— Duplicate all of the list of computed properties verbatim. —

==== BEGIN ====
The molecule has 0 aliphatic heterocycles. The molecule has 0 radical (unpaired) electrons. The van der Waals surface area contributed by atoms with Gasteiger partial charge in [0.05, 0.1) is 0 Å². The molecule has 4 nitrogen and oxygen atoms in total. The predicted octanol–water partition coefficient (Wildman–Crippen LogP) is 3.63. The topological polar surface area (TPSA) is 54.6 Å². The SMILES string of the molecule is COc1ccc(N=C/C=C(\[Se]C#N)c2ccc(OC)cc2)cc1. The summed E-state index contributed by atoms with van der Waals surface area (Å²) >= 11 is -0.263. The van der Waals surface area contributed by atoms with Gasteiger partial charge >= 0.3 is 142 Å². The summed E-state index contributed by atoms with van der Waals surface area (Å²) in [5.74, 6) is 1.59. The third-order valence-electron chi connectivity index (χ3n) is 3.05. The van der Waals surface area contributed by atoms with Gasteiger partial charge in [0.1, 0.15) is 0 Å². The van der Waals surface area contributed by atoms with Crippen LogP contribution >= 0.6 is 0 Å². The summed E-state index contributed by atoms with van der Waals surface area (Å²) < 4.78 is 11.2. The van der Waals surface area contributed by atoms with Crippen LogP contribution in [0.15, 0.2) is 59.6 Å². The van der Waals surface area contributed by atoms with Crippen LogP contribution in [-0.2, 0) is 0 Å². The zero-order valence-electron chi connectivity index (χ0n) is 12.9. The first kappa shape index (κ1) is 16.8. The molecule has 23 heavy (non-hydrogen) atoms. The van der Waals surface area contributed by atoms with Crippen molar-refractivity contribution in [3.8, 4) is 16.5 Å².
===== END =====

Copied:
The molecule has 0 aliphatic heterocycles. The molecule has 0 radical (unpaired) electrons. The van der Waals surface area contributed by atoms with Gasteiger partial charge in [0.05, 0.1) is 0 Å². The molecule has 4 nitrogen and oxygen atoms in total. The predicted octanol–water partition coefficient (Wildman–Crippen LogP) is 3.63. The topological polar surface area (TPSA) is 54.6 Å². The SMILES string of the molecule is COc1ccc(N=C/C=C(\[Se]C#N)c2ccc(OC)cc2)cc1. The summed E-state index contributed by atoms with van der Waals surface area (Å²) >= 11 is -0.263. The van der Waals surface area contributed by atoms with Gasteiger partial charge >= 0.3 is 142 Å². The summed E-state index contributed by atoms with van der Waals surface area (Å²) in [5.74, 6) is 1.59. The third-order valence-electron chi connectivity index (χ3n) is 3.05. The van der Waals surface area contributed by atoms with Gasteiger partial charge in [0.1, 0.15) is 0 Å². The van der Waals surface area contributed by atoms with Crippen LogP contribution >= 0.6 is 0 Å². The summed E-state index contributed by atoms with van der Waals surface area (Å²) < 4.78 is 11.2. The van der Waals surface area contributed by atoms with Crippen LogP contribution in [0.15, 0.2) is 59.6 Å². The van der Waals surface area contributed by atoms with Crippen LogP contribution in [-0.2, 0) is 0 Å². The zero-order valence-electron chi connectivity index (χ0n) is 12.9. The first kappa shape index (κ1) is 16.8. The molecule has 23 heavy (non-hydrogen) atoms. The van der Waals surface area contributed by atoms with Crippen molar-refractivity contribution in [3.8, 4) is 16.5 Å².